25. Temporal-Relational Hypergraph Tri-Attention Networks for Stock Trend Prediction By Chaoran Cui; Xiaojie Li; Juan Du; Chunyun Zhang; Xiushan Nie; Meng Wang; Yilong Yin
  26. Automated Identification of Climate Risk Disclosures in Annual Corporate Reports By David Friederich; Lynn H. Kaack; Alexandra Luccioni; Bjarne Steffen
  27. Estimating the effects of universal transfers: new ML approach and application to labor supply reaction to child benefits By Filip Premik
  28. Data-driven mergers and personalization By Zhijun Chen; Chongwoo Choe; Jiajia Cong; Noriaki Matsushima
  29. Financial literacy and individual success: Lebanese framework modeling By Bachir El Murr; Genane Youness; Hala Gharib; Mayssaa Daher
  30. Cross-border Data Regulation for Digital Platforms: Data Privacy and Security By Serzo, Aiken Larisa O.

  1. By: Thomas Conlon; John Cotter; Iason Kynigakis
    Abstract: We examine machine learning and factor-based portfolio optimization. We find that factors based on autoencoder neural networks exhibit a weaker relationship with commonly used characteristic-sorted portfolios than popular dimensionality reduction techniques. Machine learning methods also lead to covariance and portfolio weight structures that diverge from simpler estimators. Minimum-variance portfolios using latent factors derived from autoencoders and sparse methods outperform simpler benchmarks in terms of risk minimization. These effects are amplified for investors with an increased sensitivity to risk-adjusted returns, during high volatility periods or when accounting for tail risk.
    Date: 2021–07
  2. By: Zihao Wang; Kun Li; Steve Q. Xia; Hongfu Liu
    Abstract: We investigate the effectiveness of different machine learning methodologies in predicting economic cycles. We identify the deep learning methodology of Bi-LSTM with Autoencoder as the most accurate model to forecast the beginning and end of economic recessions in the U.S. We adopt commonly-available macro and market-condition features to compare the ability of different machine learning models to generate good predictions both in-sample and out-of-sample. The proposed model is flexible and dynamic when both predictive variables and model coefficients vary over time. It provided good out-of-sample predictions for the past two recessions and early warning about the COVID-19 recession.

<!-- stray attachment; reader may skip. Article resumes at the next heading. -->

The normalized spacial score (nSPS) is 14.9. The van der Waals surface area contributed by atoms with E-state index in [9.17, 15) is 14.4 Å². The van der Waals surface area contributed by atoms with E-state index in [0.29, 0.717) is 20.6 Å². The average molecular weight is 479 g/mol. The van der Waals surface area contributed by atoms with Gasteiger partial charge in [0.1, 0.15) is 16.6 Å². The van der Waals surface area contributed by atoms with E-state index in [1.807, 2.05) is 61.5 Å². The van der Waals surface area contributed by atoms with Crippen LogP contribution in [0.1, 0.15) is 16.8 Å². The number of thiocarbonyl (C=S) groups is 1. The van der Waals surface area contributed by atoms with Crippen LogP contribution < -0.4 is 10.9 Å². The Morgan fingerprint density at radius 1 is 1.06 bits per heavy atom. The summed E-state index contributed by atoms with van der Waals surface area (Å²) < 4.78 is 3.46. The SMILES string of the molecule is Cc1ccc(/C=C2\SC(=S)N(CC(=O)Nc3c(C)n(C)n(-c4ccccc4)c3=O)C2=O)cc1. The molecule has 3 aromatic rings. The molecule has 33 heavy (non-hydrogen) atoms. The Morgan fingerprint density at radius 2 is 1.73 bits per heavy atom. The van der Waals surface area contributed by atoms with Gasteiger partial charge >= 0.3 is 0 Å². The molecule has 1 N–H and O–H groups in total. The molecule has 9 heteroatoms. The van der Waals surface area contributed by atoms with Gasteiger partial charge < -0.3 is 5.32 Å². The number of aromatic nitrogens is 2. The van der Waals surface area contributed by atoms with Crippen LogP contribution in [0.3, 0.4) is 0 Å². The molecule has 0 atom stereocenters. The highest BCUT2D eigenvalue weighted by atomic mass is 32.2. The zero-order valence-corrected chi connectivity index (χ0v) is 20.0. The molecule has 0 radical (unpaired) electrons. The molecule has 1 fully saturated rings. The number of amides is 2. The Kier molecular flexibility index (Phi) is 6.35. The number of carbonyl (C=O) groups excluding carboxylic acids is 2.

Date: 2021–07
  3. By: Eghbal Rahimikia; Stefan Zohren; Ser-Huang Poon
    Abstract: We develop FinText, a novel, state-of-the-art, financial word embedding from Dow Jones Newswires Text News Feed Database. Incorporating this word embedding in a machine learning model produces a substantial increase in volatility forecasting performance on days with volatility jumps for 23 NASDAQ stocks from 27 July 2007 to 18 November 2016. A simple ensemble model, combining our word embedding and another machine learning model that uses limit order book data, provides the best forecasting performance for both normal and jump volatility days. Finally, we use Integrated Gradients and SHAP (SHapley Additive exPlanations) to make the results more 'explainable' and the model comparisons more transparent.
    Date: 2021–08
  4. By: Yang Bai; Kuntara Pukthuanthong